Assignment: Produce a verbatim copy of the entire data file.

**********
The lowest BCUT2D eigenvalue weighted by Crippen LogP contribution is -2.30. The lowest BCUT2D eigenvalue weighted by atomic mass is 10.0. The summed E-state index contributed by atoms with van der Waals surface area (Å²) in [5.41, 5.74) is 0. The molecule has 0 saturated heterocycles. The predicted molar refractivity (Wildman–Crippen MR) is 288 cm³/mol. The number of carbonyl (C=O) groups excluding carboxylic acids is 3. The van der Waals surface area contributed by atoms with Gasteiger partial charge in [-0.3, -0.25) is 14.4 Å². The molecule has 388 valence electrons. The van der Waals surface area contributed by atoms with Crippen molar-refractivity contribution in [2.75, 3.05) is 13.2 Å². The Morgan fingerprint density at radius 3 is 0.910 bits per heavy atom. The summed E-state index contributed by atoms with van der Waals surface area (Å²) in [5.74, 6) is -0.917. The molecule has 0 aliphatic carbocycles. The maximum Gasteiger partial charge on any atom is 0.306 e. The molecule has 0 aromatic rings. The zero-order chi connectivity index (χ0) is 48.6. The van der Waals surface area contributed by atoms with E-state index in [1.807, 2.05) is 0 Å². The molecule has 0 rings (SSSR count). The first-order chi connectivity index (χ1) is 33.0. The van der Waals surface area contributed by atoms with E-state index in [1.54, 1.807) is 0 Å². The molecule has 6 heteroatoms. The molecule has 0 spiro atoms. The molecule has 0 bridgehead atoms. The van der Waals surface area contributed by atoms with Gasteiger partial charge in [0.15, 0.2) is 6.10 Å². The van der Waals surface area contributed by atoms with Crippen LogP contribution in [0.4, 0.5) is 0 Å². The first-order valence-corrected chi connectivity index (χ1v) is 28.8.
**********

The lowest BCUT2D eigenvalue weighted by Crippen LogP contribution is -2.30. The lowest BCUT2D eigenvalue weighted by atomic mass is 10.0. The summed E-state index contributed by atoms with van der Waals surface area (Å²) in [5.41, 5.74) is 0. The molecule has 0 saturated heterocycles. The predicted molar refractivity (Wildman–Crippen MR) is 288 cm³/mol. The number of carbonyl (C=O) groups excluding carboxylic acids is 3. The van der Waals surface area contributed by atoms with Gasteiger partial charge in [-0.3, -0.25) is 14.4 Å². The molecule has 388 valence electrons. The van der Waals surface area contributed by atoms with Crippen molar-refractivity contribution in [2.75, 3.05) is 13.2 Å². The Morgan fingerprint density at radius 3 is 0.910 bits per heavy atom. The summed E-state index contributed by atoms with van der Waals surface area (Å²) in [5.74, 6) is -0.917. The molecule has 0 aliphatic carbocycles. The maximum Gasteiger partial charge on any atom is 0.306 e. The molecule has 0 aromatic rings. The zero-order chi connectivity index (χ0) is 48.6. The van der Waals surface area contributed by atoms with E-state index in [1.807, 2.05) is 0 Å². The molecule has 0 rings (SSSR count). The first-order chi connectivity index (χ1) is 33.0. The van der Waals surface area contributed by atoms with E-state index in [1.54, 1.807) is 0 Å². The molecule has 6 heteroatoms. The molecule has 0 spiro atoms. The molecule has 0 bridgehead atoms. The van der Waals surface area contributed by atoms with Gasteiger partial charge in [0.15, 0.2) is 6.10 Å². The van der Waals surface area contributed by atoms with Crippen LogP contribution in [0.4, 0.5) is 0 Å². The first-order valence-corrected chi connectivity index (χ1v) is 28.8.